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Ditto Amiga games + honorable mention:

https://www.indiedb.com/games/breakfast-at-cemetery
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I've been interested in making games for as long as I can remember.  As a kid I checked out BASIC programming books from the library, which sometimes included simple games.  I couldn't always get these to work, since I was too young to be very good at debugging.  Later I was obsessed with GameMaker for DOS (no relation to GameMaker Studio), which was frustratingly simplistic even back then, and a few years after that the much more powerful Klik n' Play.  I used both to make a few small games.  Later still I published some custom script suites for Neverwinter Nights, and worked for a while on a module that I never finished.

So I've been messing around with making games for a long time, but I think the games that really shaped my current ambitions were Wizardry VI: Bane of the Cosmic Forge and Wizardry VII: Crusaders of the Dark Savant.  I didn't play them until long after they came out, but they changed the way I look at roleplaying games and helped me uncover what I'm really passionate about creating.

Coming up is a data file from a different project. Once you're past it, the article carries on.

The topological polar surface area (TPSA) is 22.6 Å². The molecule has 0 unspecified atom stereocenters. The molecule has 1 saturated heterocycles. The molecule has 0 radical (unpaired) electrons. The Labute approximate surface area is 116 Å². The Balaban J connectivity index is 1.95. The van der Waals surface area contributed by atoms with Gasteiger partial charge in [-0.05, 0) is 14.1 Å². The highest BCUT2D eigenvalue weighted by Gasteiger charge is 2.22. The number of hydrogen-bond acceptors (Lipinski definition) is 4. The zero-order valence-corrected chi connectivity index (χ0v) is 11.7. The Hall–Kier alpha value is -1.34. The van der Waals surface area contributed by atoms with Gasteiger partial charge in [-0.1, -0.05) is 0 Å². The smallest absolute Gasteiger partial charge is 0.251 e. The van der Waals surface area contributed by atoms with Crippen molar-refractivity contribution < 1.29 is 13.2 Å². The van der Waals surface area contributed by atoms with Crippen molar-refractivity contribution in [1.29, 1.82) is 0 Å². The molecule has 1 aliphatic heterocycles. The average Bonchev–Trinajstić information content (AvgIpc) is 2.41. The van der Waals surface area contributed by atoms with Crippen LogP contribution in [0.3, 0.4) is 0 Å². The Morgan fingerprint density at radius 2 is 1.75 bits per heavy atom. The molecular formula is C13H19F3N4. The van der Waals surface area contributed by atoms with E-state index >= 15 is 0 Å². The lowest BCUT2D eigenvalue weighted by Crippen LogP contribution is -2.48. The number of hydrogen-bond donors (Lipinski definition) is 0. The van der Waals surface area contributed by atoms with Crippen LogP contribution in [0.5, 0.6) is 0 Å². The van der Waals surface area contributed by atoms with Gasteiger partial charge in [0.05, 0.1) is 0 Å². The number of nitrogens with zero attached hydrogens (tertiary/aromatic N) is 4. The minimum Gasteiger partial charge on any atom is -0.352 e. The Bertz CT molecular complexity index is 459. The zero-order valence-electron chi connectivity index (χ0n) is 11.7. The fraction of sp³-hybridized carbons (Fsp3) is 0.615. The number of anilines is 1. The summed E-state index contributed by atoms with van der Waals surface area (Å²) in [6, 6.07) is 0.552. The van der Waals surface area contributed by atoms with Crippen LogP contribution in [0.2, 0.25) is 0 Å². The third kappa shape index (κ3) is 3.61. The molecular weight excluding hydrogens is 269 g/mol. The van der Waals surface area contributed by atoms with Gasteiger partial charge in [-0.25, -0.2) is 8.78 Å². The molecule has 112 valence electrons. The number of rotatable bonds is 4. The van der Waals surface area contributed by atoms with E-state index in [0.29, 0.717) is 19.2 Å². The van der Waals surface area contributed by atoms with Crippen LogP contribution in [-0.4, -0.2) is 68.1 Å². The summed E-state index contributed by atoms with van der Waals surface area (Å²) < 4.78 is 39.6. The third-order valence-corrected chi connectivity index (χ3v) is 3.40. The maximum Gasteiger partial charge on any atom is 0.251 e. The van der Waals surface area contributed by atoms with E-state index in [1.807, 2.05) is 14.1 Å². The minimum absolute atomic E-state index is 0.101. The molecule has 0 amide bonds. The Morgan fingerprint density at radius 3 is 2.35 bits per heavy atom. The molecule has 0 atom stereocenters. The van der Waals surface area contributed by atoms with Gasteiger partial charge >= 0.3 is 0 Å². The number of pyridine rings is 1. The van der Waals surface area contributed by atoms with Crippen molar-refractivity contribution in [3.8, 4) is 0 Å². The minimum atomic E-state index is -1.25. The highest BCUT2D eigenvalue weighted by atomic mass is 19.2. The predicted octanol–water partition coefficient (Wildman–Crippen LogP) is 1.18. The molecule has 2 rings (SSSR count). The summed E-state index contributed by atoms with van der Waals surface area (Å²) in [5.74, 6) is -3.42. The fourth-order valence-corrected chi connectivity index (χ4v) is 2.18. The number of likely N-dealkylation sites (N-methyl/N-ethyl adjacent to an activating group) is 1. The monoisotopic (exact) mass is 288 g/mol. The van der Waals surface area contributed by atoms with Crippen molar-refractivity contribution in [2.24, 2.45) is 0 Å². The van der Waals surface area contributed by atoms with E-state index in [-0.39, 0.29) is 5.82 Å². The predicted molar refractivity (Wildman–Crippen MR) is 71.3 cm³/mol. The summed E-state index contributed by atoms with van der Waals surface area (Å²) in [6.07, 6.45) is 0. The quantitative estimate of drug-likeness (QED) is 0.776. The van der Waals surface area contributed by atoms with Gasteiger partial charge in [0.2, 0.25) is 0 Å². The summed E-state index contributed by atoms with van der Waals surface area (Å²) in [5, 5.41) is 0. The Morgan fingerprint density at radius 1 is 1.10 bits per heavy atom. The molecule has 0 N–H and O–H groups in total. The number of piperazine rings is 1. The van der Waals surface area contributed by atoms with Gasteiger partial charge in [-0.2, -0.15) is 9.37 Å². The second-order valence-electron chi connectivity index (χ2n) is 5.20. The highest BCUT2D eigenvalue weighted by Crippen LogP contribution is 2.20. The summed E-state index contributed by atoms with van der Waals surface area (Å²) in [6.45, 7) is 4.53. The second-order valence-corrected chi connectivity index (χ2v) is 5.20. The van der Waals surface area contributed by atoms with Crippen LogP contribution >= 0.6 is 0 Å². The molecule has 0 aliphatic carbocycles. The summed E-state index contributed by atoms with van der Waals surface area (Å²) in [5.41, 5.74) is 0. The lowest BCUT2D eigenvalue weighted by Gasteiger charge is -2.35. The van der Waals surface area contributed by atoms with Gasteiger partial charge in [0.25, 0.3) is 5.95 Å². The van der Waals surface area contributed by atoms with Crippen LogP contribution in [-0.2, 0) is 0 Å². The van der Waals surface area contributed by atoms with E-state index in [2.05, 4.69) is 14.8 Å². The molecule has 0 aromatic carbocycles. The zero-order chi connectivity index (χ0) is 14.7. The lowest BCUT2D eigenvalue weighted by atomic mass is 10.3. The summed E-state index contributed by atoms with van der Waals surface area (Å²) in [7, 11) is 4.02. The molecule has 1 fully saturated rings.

for me, i like game when i was 5 years old. and when i was 10 years old, i want to make game.

but i dont know what software i should use, and then i saw from youtube some gamemaker tutorial. i really want to download game maker, but it's not free (before i know i can crack). so I just watch all the tutorial without try to do it.

and then, a miracle happen. i was open browser and watch youtube as usual. When i search "how to make game", youtube show "how to make game in powerpoint". but the text color is purple, that mean i already search it. but i'm not remember search that

curious, i click that text. and then i watch tutorial video about it.

and that was my trigger to join the game dev world

sorry for bad grammar :p

Pitfall back on Atari 2600.